The Bush administration notified Congress of its intent to launch negotiations on the Korea “free trade agreement” (FTA) on February 3, 2006, and formally began the negotiations on June 5, 2006. The agreement was signed and negotiations were concluded on June 30, 2007. In June 2010, the Obama administration announced plans to move on the FTA, but Congress and the public are demanding that the agreement be changed to be consistent with the fair-trade principles that President Obama promised during his campaign.

As it is currently written, the Korea FTA will promote further financial services deregulation – even after the hard lessons learned through the economic crisis. And it will be the first U.S. trade deal with a major capital exporter since NAFTA to include the extraordinary rights for foreign investors. These led to many corporate demands for taxpayer cash in challenges of U.S. and Canadian public interest regulations in foreign tribunals. There are over a hundred significant Korean investors in the U.S. that would have new rights under the FTA to challenge local, state and national laws.

Featured resources:

From Dave Johnson

Public Citizen points out that there are other problems with the agreement, that would lead to NAFTA-style job losses for Americans, if the treaty is ratified. The treaty was originally negotiated by the Bush administration, and contains the same kind of language that previous trade agreements contained, encouraging American companies to outsource jobs.

From David Dayen

The US and South Korea are working on a revised free trade agreement that would differ somewhat from the original terms negotiated by George W. Bush’s Administration…

Democrats have been skeptical of claims that the deal will create jobs. In a joint letter last month to Mr. Obama and Mr. Lee, 20 House members and 35 Korean lawmakers called for strengthening health, labor and environmental standards in the agreement, echoing concerns raised by the A.F.L.-C.I.O. But neither government seems to want to revisit those terms.

Republicans broadly support the deal the Bush administration negotiated.

From AMERICAblog:

Korean ‘free trade’ deal duplicates NAFTA

by Gaius Publius on 11/14/2010 04:22:00 PM

There’s much to figure out in the new ‘free trade’ deal (pdf) that Obama is eager to ink on behalf of his hoped-for 2012 campaign contributors, but Jane Hamsher points us to this:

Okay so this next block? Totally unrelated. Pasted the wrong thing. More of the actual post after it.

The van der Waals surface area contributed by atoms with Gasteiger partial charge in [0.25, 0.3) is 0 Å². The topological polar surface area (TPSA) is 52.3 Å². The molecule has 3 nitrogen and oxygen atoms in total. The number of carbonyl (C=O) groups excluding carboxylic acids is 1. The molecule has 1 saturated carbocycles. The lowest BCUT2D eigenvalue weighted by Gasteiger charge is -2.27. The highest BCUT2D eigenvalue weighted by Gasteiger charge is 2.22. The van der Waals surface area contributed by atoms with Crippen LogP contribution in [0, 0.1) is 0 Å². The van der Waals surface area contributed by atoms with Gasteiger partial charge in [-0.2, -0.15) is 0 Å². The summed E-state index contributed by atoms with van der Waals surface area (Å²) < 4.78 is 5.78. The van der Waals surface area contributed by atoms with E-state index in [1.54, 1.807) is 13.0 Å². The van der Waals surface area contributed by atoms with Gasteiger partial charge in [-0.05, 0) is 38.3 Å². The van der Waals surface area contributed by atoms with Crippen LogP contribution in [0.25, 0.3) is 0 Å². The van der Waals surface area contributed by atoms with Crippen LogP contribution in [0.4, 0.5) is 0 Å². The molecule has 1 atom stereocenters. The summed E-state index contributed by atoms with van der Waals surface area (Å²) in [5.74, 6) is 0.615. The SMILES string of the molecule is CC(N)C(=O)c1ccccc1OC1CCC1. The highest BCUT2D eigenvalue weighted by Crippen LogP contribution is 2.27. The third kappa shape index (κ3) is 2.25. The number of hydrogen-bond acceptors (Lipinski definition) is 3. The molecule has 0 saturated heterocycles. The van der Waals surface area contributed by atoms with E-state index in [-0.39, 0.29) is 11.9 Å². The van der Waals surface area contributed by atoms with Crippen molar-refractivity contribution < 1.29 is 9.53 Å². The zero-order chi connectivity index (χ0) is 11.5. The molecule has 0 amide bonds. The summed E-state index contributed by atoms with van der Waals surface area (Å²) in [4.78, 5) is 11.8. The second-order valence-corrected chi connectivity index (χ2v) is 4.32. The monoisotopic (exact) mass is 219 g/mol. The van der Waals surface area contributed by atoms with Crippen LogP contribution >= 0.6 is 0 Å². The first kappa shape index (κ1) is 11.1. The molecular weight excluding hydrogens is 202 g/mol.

The Korea FTA text contains the extreme investor rights that promote offshoring; the private enforcement of those rights that had led to serial attacks on domestic environmental, health, and other safeguards; a ban on Buy America; limits on financial service regulation ( recall, this is a 2007 pre-crisis text with all of the crazy extreme dereg language of past Bush FTAs) and more of the most damaging NAFTA-style provisions Obama promised to fix.

“Extreme investor rights” — has a nice ESPN ring to it; extreme sports for the golf-and-Viagra crowd.

That’s extreme foreign investor rights, by the way. Obama on the campaign trail:

“With regards to provisions in several FTAs that give foreign investors the right to sue governments directly in foreign tribunals, I will ensure that foreign investor rights are strictly limited and will fully exempt any law or regulation written to protect public safety or promote the public interest. And I will never agree to granting foreign investors any rights in the U.S. greater than those of Americans.”

Now, not so much. Jane adds (my emphasis):

The trade deal is seen as a sop to Korea so the US can maintain a military presence in the region. … Hillary Clinton has been pushing hard for the agreement, and its ratification is the fondest wish of the Chamber of Commerce. … It would be a truly horrific blow to whatever is left of American manufacturing at a time when unemployment is rampant. But from a political standpoint, fighting for another so-called “free trade” agreement right now has got to represent some kind of death wish for the Democratic party. I don’t have any other way to explain it.

A nice tight package of things to keep in mind: